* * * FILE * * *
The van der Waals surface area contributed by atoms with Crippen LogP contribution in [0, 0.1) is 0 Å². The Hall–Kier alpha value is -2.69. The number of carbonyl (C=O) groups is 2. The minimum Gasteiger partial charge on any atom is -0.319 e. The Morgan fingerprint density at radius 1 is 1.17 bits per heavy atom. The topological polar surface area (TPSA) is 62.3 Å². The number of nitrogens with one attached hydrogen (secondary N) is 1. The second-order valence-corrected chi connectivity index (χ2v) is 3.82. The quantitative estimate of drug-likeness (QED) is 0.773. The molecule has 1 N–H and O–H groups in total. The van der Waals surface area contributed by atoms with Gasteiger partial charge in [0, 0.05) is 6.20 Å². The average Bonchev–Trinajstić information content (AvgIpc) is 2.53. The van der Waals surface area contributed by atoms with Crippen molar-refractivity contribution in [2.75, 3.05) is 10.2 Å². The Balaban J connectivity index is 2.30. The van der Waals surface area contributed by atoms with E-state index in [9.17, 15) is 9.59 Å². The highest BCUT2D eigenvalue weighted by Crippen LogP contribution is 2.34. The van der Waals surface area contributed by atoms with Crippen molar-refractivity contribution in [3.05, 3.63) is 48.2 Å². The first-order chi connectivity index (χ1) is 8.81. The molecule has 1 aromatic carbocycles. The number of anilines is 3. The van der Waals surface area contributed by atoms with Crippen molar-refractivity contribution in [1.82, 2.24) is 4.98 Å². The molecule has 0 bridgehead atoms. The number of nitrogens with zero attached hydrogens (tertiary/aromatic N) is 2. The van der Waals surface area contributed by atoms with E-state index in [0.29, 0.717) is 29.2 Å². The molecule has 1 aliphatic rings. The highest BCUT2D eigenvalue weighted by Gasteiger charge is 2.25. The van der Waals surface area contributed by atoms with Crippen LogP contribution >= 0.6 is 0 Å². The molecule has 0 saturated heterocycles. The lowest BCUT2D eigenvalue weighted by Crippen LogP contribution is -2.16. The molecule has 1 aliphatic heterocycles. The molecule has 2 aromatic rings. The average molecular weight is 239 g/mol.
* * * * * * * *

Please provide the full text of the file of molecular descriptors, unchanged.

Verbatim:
The van der Waals surface area contributed by atoms with Crippen LogP contribution in [0, 0.1) is 0 Å². The Hall–Kier alpha value is -2.69. The number of carbonyl (C=O) groups is 2. The minimum Gasteiger partial charge on any atom is -0.319 e. The Morgan fingerprint density at radius 1 is 1.17 bits per heavy atom. The topological polar surface area (TPSA) is 62.3 Å². The number of nitrogens with one attached hydrogen (secondary N) is 1. The second-order valence-corrected chi connectivity index (χ2v) is 3.82. The quantitative estimate of drug-likeness (QED) is 0.773. The molecule has 1 N–H and O–H groups in total. The van der Waals surface area contributed by atoms with Gasteiger partial charge in [0, 0.05) is 6.20 Å². The average Bonchev–Trinajstić information content (AvgIpc) is 2.53. The van der Waals surface area contributed by atoms with Crippen molar-refractivity contribution in [2.75, 3.05) is 10.2 Å². The Balaban J connectivity index is 2.30. The van der Waals surface area contributed by atoms with E-state index in [9.17, 15) is 9.59 Å². The highest BCUT2D eigenvalue weighted by Crippen LogP contribution is 2.34. The van der Waals surface area contributed by atoms with Crippen molar-refractivity contribution in [3.05, 3.63) is 48.2 Å². The first-order chi connectivity index (χ1) is 8.81. The molecule has 1 aromatic carbocycles. The number of anilines is 3. The van der Waals surface area contributed by atoms with Crippen molar-refractivity contribution in [1.82, 2.24) is 4.98 Å². The molecule has 0 bridgehead atoms. The number of nitrogens with zero attached hydrogens (tertiary/aromatic N) is 2. The van der Waals surface area contributed by atoms with E-state index in [0.29, 0.717) is 29.2 Å². The molecule has 1 aliphatic rings. The highest BCUT2D eigenvalue weighted by Gasteiger charge is 2.25. The van der Waals surface area contributed by atoms with Crippen LogP contribution >= 0.6 is 0 Å². The molecule has 0 saturated heterocycles. The lowest BCUT2D eigenvalue weighted by Crippen LogP contribution is -2.16. The molecule has 1 aliphatic heterocycles. The molecule has 2 aromatic rings. The average molecular weight is 239 g/mol.